Good morning commissioners. How are you doing today? You're probably taking a final glance at the agenda packet for your meeting this afternoon, but I would like to turn your attention to the budget hearing you will be at later in the day.
You have an opportunity to shift funding in the 2022/23 budget to cover three areas that I hope you agree are priorities for Apopka's safety, equity, well-being, and future progress.
Yes, you've voted on the millage rate and the budget amount. You've done the heavy lifting. But there are a few more critical issues to be ironed out that might make this a budget that everyone can get behind.
According to City Administrator Edward Bass and Commissioner Doug Bankson, this budget's general fund reserve estimate is around $15 million... about 25% of the general fund.
Reserves are a vital part of a healthy municipal budget. It guarantees security in case of a fiscal emergency. Bankson has also said over the years that Apopka can utilize it for opportunities that may present themselves during the year - like Camp Wewa in 2021.
But in 2022, I believe both emergency and opportunity are present in Apopka, and the City Council should deal with it in this budget. Now is the time to invest a small percentage of those reserves in Apopka., and here are the three areas I think it should invest in.
I urge you to fully staff the AFD with safety and training officers and transition to three firefighters on the apparatus. It has been discussed in two consecutive budget cycles, but now is the time to make this a reality. The time to talk about "a staged process", or "slowly working toward" these goals is over. The funding is available to bring this department up to the standards of comparable departments, and the commissioners should act.
Michael Duran, the father of deceased firefighter Austin Duran, recently posted this statement on local social media about staffing, training, and safety at the AFD:
"This is the result of NOT properly funding the AFD," Duran said. "I encourage the residents of Apopka to remind your city leaders how important life is for our AFD and to all they serve. We do not and can not afford under-trained, understaffed personnel to be ill-equipped to serve our city. My son lost his life in direct connection to a lack of training, safety, and supervision. Who is next? Who will be the next firefighter, or will it be a resident? When will City leadership step up and rebuild a department that can be a model department that refuses the idea of losing the lives of their personnel? I have asked. And Austin says NOW."
Annexing South Apopka was also a hot topic in the summer of 2021 and into the political cycle. It became a core issue among the candidates running for the city commission. But so far, the most action taken on this subject was a request for a South Apopka Annexation committee to be formed to study the idea and present its findings in a future workshop.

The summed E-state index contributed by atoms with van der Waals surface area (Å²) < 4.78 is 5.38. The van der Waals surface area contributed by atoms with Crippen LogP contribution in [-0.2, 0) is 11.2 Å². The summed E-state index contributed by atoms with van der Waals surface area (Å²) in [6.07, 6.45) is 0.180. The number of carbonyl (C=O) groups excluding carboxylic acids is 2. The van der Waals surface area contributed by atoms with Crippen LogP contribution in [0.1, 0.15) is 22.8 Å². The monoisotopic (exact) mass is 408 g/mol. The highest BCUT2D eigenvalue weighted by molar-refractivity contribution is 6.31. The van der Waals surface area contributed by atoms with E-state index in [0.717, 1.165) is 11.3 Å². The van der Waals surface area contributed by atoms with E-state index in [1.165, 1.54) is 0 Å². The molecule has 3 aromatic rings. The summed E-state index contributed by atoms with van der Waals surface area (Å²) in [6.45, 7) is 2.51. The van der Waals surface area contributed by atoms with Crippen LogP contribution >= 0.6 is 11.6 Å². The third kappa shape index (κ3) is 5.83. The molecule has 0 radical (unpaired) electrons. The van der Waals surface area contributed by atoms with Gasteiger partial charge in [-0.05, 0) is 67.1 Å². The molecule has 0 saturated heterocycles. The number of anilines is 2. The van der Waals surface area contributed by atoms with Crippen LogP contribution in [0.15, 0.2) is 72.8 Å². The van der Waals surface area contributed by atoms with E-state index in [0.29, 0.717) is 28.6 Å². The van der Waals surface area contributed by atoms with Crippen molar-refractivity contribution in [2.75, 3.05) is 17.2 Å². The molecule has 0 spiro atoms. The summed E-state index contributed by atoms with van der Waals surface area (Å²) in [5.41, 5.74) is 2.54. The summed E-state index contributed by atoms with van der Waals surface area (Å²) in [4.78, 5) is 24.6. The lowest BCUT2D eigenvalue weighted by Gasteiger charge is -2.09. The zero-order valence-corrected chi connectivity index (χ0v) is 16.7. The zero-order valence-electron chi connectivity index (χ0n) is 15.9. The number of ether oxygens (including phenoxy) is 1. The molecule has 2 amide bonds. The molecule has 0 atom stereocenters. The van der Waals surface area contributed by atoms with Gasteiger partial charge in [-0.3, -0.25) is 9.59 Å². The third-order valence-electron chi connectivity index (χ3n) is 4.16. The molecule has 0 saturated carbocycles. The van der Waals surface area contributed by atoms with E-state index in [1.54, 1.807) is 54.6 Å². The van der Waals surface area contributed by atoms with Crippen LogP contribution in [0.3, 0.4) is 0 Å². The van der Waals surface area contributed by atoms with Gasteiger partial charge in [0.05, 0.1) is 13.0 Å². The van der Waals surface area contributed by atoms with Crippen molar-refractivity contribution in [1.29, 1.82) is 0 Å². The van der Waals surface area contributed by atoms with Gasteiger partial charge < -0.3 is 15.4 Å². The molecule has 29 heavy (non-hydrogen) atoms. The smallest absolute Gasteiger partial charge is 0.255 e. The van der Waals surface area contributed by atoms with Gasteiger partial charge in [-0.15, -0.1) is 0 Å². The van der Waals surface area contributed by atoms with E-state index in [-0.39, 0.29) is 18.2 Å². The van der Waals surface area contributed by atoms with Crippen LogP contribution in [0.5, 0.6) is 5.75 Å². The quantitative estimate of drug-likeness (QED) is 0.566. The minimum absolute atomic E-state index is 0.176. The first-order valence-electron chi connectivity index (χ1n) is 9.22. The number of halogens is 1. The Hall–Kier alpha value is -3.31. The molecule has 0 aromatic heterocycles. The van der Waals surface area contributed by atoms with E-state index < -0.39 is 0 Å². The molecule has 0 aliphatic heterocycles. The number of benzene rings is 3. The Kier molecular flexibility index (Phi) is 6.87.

To date, the committee is unformed, and annexation remains a political topic that dissolves the day after the oath of office ceremony.
That may seem harsh, commissioners, so here is a chance to prove me wrong. As a show of good faith, call for a budget to be attached to this committee to research this issue and then create the committee properly.
The time is now for a member of the city commission to again call for an economic developer to take the reins of attracting business to Apopka.
A mayor, particularly in a strong mayor form of government, is the CEO of the city. They have department heads that manage the day-to-day operations and a city administrator to oversee all the departments.
Certainly, an economic development director/department paired with a savvy mayor has a better shot at success than a lone mayor running the entire city and taking on economic development simultaneously.
Most successful cities with comparable populations have an economic development department. It's time Apopka follows suit.
There are a lot of good, positive steps taken in this budget. We should commend the City Council, Apopka Mayor Bryan Nelson, Bass, and the City Staff for their efforts in creating this plan for Apopka in the coming year.
Bass concluded his budget message with this statement:
"Last fiscal year, we invested time and resources into expanding our economic development efforts, planning for the future, and keeping our community safe. This year we will continue to focus on economic development, sustainability, and community safety as these proactive measures will position us for future success.
Balancing our valuable employees' needs and keeping in mind the financial impact that our residents are facing, the Fiscal Year 2022-2023 budget is balanced using a combination of reserves and no increase in the property tax rate. We believe this budget represents a sound financial and operating plan that addresses Apopka's priorities while continuing to provide an outstanding level of service our residents have come to expect. In order to maintain our high quality of life, Apopka is focused on making public safety a priority as well as investing in critical infrastructure needs. We look forward to working with the City Council and the public to build a strong financial base and continue to make Apopka one of the finest communities in which to live, work and play."
I agree with the priorities listed in the budget's concluding statement. I support economic development efforts, planning for the future, keeping the community safe, and using reserves to offset millage rate hikes. But, I also want to see a comprehensive effort to tackle all of those issues with the funds available in this budget. I'm calling on you, the city commissioners, to make this happen.
The modest amount of funding moving from reserves into these vital areas will be well worth the investment.
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